Over the past several weeks since Brandon’s medications have been lowered he has become much more difficult to deal with at home, school, and with peers. He refuses to do homework, schoolwork, will only eat specific foods, will not stop annoying habits, does rude things, says things to his brother like I will cut you with this pocket knife when he his mad at him but has never acted on it, and has no respect for authority just laughs at authority figures when being asked to behave or do something. We are not sure what to do?
My son Brandon has learning disabilities, behavioral difficulties that we noticed when he was starting kindergarten which we had him repeat twice, and then it became very apparent that something was different. He is now eight years old, and for the past years he has been through a lot with his previous pre-school and kindergarten teachers setting him aside because he was just not the norm and required one on one attention and extra help, which damaged his self-esteem, his nature, and I believe adding to his separation-anxiety and depression. He has had two positive years in the Folsom Carl Sundahl School system with great teachers, and a special additional for two years in a row for an hour after school each day for one on one reading and math assistance and they have brought him a long way in the past couple of years, yet he is still is just approaching grade level which is very frustrating for him, and his school comes very easy for his younger brother who is only 13 months younger then him.
Diagnosis: ADHD/ODD, Anxiety, Depression, Bipolar II, Learning Disability
Separation Anxiety, Deep depression – up and down (swings), eyelash pulling and pulling out hair without anti-depressant, it took 150mg of Zoloft to finally stop the habits and put a smile on his face.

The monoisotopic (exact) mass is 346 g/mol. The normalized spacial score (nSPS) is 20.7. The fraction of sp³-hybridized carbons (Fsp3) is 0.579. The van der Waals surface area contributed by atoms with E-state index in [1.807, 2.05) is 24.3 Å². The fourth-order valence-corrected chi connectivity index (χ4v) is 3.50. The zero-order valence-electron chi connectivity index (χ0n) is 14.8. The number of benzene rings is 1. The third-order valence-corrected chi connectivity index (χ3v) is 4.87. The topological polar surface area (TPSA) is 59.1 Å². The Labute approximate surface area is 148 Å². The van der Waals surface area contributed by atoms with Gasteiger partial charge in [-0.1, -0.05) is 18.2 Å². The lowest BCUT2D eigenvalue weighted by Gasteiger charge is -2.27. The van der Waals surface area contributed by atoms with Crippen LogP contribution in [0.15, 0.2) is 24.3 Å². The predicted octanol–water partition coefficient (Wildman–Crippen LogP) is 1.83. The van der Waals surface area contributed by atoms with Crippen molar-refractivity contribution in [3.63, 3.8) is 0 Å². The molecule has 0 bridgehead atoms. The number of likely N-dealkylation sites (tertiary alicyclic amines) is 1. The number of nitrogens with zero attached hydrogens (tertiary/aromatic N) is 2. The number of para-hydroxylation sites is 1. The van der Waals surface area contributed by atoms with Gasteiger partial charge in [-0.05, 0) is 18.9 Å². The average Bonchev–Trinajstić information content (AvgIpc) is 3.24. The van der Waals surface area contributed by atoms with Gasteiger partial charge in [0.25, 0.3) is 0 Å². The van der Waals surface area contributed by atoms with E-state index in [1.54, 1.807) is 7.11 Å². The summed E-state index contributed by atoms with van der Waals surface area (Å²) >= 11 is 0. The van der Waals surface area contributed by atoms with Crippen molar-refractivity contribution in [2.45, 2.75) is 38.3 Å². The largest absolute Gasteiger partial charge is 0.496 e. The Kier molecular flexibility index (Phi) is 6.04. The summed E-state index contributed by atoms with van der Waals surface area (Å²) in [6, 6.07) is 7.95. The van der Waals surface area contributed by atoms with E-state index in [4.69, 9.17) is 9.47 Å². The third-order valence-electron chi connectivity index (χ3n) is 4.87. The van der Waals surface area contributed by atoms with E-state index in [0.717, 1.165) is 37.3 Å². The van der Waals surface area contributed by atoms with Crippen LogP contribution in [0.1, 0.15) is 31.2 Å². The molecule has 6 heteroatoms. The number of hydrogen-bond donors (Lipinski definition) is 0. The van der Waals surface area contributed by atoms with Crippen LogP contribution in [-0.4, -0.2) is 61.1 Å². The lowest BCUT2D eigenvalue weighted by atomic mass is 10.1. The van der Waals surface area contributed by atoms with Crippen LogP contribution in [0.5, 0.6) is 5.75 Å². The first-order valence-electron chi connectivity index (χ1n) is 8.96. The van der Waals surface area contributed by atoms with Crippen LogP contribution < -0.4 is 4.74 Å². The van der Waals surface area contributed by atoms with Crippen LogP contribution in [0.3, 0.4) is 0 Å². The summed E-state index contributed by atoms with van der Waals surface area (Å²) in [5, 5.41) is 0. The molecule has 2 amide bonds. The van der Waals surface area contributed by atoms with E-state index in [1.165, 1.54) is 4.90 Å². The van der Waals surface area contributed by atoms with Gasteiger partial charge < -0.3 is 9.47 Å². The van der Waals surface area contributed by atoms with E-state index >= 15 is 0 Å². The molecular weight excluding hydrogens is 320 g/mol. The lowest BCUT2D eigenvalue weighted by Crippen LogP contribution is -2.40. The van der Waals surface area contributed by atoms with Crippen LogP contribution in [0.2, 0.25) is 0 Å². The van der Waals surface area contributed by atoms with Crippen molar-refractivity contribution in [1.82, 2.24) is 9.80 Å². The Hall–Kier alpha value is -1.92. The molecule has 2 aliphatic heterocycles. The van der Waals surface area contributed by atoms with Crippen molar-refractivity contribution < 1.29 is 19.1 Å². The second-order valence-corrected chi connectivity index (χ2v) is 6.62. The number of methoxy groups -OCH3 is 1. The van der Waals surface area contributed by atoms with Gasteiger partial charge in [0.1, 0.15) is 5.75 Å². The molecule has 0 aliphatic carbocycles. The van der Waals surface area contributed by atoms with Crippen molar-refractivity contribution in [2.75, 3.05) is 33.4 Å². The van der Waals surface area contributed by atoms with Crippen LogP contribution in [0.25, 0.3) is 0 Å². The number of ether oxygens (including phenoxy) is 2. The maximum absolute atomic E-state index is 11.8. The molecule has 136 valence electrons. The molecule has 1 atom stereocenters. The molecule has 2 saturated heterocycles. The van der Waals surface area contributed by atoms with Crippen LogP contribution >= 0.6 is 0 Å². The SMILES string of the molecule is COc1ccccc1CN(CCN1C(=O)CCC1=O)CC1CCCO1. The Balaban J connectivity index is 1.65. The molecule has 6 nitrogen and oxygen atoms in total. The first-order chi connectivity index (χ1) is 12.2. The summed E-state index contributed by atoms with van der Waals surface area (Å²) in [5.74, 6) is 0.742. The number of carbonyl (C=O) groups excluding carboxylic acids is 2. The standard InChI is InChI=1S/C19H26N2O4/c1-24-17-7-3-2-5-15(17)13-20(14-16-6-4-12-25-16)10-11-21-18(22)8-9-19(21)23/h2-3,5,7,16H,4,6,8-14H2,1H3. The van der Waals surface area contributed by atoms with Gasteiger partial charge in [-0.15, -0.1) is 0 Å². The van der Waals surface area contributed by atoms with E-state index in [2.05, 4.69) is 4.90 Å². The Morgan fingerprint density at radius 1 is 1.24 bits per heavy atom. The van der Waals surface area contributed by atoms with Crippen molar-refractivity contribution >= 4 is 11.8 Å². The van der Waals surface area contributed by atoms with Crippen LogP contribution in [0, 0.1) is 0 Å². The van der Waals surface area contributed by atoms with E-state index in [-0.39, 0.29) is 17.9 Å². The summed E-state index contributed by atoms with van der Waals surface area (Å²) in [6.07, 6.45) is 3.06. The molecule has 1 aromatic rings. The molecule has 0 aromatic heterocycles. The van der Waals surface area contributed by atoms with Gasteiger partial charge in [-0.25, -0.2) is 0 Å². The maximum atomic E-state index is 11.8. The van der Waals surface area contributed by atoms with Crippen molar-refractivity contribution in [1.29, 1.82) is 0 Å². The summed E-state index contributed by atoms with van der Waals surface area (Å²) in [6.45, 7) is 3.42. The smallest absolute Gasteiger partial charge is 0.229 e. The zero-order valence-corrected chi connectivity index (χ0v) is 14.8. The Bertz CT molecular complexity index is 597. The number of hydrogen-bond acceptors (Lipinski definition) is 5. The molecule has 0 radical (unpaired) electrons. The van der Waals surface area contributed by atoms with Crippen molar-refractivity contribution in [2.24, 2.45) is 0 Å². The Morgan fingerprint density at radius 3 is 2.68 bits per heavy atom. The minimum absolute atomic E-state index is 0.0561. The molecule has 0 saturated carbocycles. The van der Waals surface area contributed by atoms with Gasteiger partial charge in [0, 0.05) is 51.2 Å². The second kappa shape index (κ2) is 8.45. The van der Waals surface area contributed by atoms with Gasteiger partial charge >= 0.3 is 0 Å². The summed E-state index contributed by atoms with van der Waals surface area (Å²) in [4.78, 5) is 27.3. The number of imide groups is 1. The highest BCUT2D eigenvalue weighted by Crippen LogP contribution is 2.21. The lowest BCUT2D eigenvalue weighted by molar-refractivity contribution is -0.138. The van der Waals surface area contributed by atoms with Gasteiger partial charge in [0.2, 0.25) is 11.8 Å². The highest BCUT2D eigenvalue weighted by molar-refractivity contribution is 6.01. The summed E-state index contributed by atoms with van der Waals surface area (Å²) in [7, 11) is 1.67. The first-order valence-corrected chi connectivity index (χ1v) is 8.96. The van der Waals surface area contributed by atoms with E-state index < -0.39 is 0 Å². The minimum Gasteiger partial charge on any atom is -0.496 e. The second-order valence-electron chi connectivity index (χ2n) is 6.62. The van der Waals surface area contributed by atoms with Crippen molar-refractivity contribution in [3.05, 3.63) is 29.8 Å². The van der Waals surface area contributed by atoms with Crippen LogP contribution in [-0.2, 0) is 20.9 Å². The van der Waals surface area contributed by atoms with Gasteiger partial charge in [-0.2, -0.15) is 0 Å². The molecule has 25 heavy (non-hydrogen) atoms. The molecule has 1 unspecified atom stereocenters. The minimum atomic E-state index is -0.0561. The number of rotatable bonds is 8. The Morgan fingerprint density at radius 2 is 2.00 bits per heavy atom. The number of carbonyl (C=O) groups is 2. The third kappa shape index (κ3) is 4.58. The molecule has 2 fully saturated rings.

Does not feel pain like other children – can run across rock beach with no shoes and feels nothing - no pain. Loves animals can get stung by bees and does not care.
Cannot focus in school, difficult for Brandon to concentrate or for teachers to get quality time with him
Tries to manipulate teachers by telling them stories and get them off the subject so that he can get out of doing the work he does not like
Rude to others, more disrespectful than normal, blurts out rude comments to people – does not think before speaking
Refuses to perform at Bright Futures Learning Classes and sits idle during his one on one session for private tutor lessons
Does crazy things like swallows objects that are dangerous – things that he has never done before…. When on ADHD medications
Abnormal climbing walls, and furniture, abnormal walks away from home to ponds to find animals and lizards without telling us where he is going… not normal behavior… when on ADHD medications – this is why pediatrician – Dr. Arab referred Brandon to Dr. Clopton
Outbursts rude statements to adult authorities –
teachers, neighbors, parents, waiters, etc. without any concern
for their feelings
Does not respect authority – he says the only ones with authority are police because they have guns
He talks about death with high interest and enthusiasm and wants to know details of stories on the news etc.
When he finds a dead animal he wants to examine it but we have tried to teach him that the best thing for the animal is to bury it
Very particular about foods and will not eat unless he gets what he has programmed his mind to eat….. for the given meal very stubborn
Lizards, animals, and always trying to get another animal as a reward in exchange for doing something.
Fishing, Wandering in open country free of inhabitance
Religion – Jewish, Hebrew School
His little brother and baby sister – he does love them very much – even if he beats the pulp out of his little brother from time to time!
His medications were as follows as of 1/18/08 and prior for at least 6-months:
DEPAKOTE ER 500MG TAB TWO TIMES DAILY
ZOLOFT / SERTRALINE 100MG (1 ½ TABS) EACH MORNING CLONIDINE HCL 0.2MG (1 TABLET 30 MINUTES PRIOR TO BEDTIME)
His Psychiatrist had him on the following and added Abilify, Then, on 1/19/08, his Doctor changed the medication as follows which caused a problem Dystonic Reaction and he ended up in the Pediatric ICU two days later from the Abilify.
DEPAKOTE ER 1000MG (BEDTIME)
ZOLOFT / SERTRALINE 100MG (1 ½ TABS) EACH MORNING CLONIDINE HCL 0.2MG (1 TABLET 30 MINUTES PRIOR TO BEDTIME) ABILIFY 10MG (1 TABLET EACH MORNING)
Discharge instructions from Sutter Memorial from Dr. Chretien and during his first appointment with Dr. Chretien on Feb. 7, 2008, medication dosages were kept same for now: